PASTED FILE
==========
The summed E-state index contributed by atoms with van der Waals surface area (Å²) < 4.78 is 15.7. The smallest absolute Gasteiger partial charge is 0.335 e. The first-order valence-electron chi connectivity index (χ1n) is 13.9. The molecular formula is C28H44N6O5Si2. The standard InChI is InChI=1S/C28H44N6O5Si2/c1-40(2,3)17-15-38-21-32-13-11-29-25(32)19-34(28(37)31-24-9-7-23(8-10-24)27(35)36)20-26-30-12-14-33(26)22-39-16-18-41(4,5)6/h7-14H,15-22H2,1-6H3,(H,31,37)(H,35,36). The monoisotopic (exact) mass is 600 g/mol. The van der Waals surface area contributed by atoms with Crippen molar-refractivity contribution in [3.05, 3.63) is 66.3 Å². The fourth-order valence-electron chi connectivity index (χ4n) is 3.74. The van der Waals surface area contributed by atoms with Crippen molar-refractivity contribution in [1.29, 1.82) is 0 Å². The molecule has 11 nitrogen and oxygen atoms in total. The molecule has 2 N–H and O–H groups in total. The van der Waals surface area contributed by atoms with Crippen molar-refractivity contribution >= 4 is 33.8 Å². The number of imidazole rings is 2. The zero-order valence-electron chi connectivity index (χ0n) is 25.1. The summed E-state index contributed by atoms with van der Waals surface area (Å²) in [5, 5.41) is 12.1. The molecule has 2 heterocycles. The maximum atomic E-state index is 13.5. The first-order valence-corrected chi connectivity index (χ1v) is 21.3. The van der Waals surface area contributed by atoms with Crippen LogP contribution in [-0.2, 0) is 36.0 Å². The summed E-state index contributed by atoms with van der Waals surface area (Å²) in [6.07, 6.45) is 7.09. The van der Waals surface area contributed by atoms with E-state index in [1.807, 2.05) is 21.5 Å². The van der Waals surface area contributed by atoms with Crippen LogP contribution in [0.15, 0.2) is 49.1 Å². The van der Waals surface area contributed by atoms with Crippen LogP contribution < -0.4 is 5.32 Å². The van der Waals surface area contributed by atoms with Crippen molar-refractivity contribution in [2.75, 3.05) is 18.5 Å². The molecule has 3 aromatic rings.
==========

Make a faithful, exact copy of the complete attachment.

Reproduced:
The summed E-state index contributed by atoms with van der Waals surface area (Å²) < 4.78 is 15.7. The smallest absolute Gasteiger partial charge is 0.335 e. The first-order valence-electron chi connectivity index (χ1n) is 13.9. The molecular formula is C28H44N6O5Si2. The standard InChI is InChI=1S/C28H44N6O5Si2/c1-40(2,3)17-15-38-21-32-13-11-29-25(32)19-34(28(37)31-24-9-7-23(8-10-24)27(35)36)20-26-30-12-14-33(26)22-39-16-18-41(4,5)6/h7-14H,15-22H2,1-6H3,(H,31,37)(H,35,36). The monoisotopic (exact) mass is 600 g/mol. The van der Waals surface area contributed by atoms with Crippen molar-refractivity contribution in [3.05, 3.63) is 66.3 Å². The fourth-order valence-electron chi connectivity index (χ4n) is 3.74. The van der Waals surface area contributed by atoms with Crippen molar-refractivity contribution in [1.29, 1.82) is 0 Å². The molecule has 11 nitrogen and oxygen atoms in total. The molecule has 2 N–H and O–H groups in total. The van der Waals surface area contributed by atoms with Crippen molar-refractivity contribution >= 4 is 33.8 Å². The number of imidazole rings is 2. The zero-order valence-electron chi connectivity index (χ0n) is 25.1. The summed E-state index contributed by atoms with van der Waals surface area (Å²) in [5, 5.41) is 12.1. The molecule has 2 heterocycles. The maximum atomic E-state index is 13.5. The first-order valence-corrected chi connectivity index (χ1v) is 21.3. The van der Waals surface area contributed by atoms with Crippen LogP contribution in [-0.2, 0) is 36.0 Å². The summed E-state index contributed by atoms with van der Waals surface area (Å²) in [6.07, 6.45) is 7.09. The van der Waals surface area contributed by atoms with E-state index in [1.807, 2.05) is 21.5 Å². The van der Waals surface area contributed by atoms with Crippen LogP contribution in [0.15, 0.2) is 49.1 Å². The van der Waals surface area contributed by atoms with Crippen LogP contribution < -0.4 is 5.32 Å². The van der Waals surface area contributed by atoms with Crippen molar-refractivity contribution in [2.75, 3.05) is 18.5 Å². The molecule has 3 aromatic rings.